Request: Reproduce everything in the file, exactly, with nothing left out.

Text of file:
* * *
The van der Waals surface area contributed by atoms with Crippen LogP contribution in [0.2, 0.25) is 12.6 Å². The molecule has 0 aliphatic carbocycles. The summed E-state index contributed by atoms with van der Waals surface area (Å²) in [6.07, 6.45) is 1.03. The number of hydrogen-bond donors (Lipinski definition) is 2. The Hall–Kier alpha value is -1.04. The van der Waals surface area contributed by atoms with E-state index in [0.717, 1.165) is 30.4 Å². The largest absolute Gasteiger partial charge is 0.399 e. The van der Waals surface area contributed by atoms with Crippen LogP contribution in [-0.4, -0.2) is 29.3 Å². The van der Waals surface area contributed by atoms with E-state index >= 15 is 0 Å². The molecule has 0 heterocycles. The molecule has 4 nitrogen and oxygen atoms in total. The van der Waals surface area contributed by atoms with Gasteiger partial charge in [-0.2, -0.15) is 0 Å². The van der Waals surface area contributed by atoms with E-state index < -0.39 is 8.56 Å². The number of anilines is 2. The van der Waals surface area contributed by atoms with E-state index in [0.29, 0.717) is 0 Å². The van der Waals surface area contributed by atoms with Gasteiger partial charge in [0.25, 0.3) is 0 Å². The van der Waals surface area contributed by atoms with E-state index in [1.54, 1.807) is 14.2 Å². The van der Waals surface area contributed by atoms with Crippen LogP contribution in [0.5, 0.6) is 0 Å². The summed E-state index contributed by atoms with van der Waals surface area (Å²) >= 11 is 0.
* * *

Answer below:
The van der Waals surface area contributed by atoms with Crippen LogP contribution in [0.2, 0.25) is 12.6 Å². The molecule has 0 aliphatic carbocycles. The summed E-state index contributed by atoms with van der Waals surface area (Å²) in [6.07, 6.45) is 1.03. The number of hydrogen-bond donors (Lipinski definition) is 2. The Hall–Kier alpha value is -1.04. The van der Waals surface area contributed by atoms with E-state index in [0.717, 1.165) is 30.4 Å². The largest absolute Gasteiger partial charge is 0.399 e. The van der Waals surface area contributed by atoms with Crippen LogP contribution in [-0.4, -0.2) is 29.3 Å². The van der Waals surface area contributed by atoms with E-state index >= 15 is 0 Å². The molecule has 0 heterocycles. The molecule has 4 nitrogen and oxygen atoms in total. The van der Waals surface area contributed by atoms with Gasteiger partial charge in [-0.2, -0.15) is 0 Å². The van der Waals surface area contributed by atoms with E-state index < -0.39 is 8.56 Å². The number of anilines is 2. The van der Waals surface area contributed by atoms with E-state index in [0.29, 0.717) is 0 Å². The van der Waals surface area contributed by atoms with Gasteiger partial charge in [0.25, 0.3) is 0 Å². The van der Waals surface area contributed by atoms with E-state index in [1.54, 1.807) is 14.2 Å². The van der Waals surface area contributed by atoms with Crippen LogP contribution in [0.5, 0.6) is 0 Å². The summed E-state index contributed by atoms with van der Waals surface area (Å²) >= 11 is 0.